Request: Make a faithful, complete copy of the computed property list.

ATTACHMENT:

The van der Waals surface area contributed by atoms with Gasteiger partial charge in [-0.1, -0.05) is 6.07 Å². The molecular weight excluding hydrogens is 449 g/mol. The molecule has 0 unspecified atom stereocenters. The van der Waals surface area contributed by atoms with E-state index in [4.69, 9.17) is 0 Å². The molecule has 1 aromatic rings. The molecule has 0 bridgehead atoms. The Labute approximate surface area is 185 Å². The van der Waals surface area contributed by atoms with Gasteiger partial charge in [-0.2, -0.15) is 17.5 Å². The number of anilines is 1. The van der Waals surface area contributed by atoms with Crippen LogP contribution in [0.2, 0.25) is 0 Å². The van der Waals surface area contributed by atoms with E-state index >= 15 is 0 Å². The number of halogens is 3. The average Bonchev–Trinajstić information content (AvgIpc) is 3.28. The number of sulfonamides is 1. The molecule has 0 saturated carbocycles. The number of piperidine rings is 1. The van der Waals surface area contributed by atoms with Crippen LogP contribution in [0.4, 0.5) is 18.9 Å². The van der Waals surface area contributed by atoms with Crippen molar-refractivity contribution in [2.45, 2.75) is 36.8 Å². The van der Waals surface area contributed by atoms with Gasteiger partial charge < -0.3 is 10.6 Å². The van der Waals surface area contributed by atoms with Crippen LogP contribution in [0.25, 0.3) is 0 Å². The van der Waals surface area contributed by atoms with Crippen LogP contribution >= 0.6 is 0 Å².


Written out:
The van der Waals surface area contributed by atoms with Gasteiger partial charge in [-0.1, -0.05) is 6.07 Å². The molecular weight excluding hydrogens is 449 g/mol. The molecule has 0 unspecified atom stereocenters. The van der Waals surface area contributed by atoms with E-state index in [4.69, 9.17) is 0 Å². The molecule has 1 aromatic rings. The molecule has 0 bridgehead atoms. The Labute approximate surface area is 185 Å². The van der Waals surface area contributed by atoms with Gasteiger partial charge in [-0.2, -0.15) is 17.5 Å². The number of anilines is 1. The van der Waals surface area contributed by atoms with Crippen LogP contribution in [0.2, 0.25) is 0 Å². The van der Waals surface area contributed by atoms with E-state index >= 15 is 0 Å². The number of halogens is 3. The average Bonchev–Trinajstić information content (AvgIpc) is 3.28. The number of sulfonamides is 1. The molecule has 0 saturated carbocycles. The number of piperidine rings is 1. The van der Waals surface area contributed by atoms with Crippen LogP contribution in [0.4, 0.5) is 18.9 Å². The van der Waals surface area contributed by atoms with Crippen molar-refractivity contribution in [2.45, 2.75) is 36.8 Å². The van der Waals surface area contributed by atoms with Gasteiger partial charge < -0.3 is 10.6 Å². The van der Waals surface area contributed by atoms with Crippen LogP contribution in [0.25, 0.3) is 0 Å². The van der Waals surface area contributed by atoms with Crippen LogP contribution >= 0.6 is 0 Å².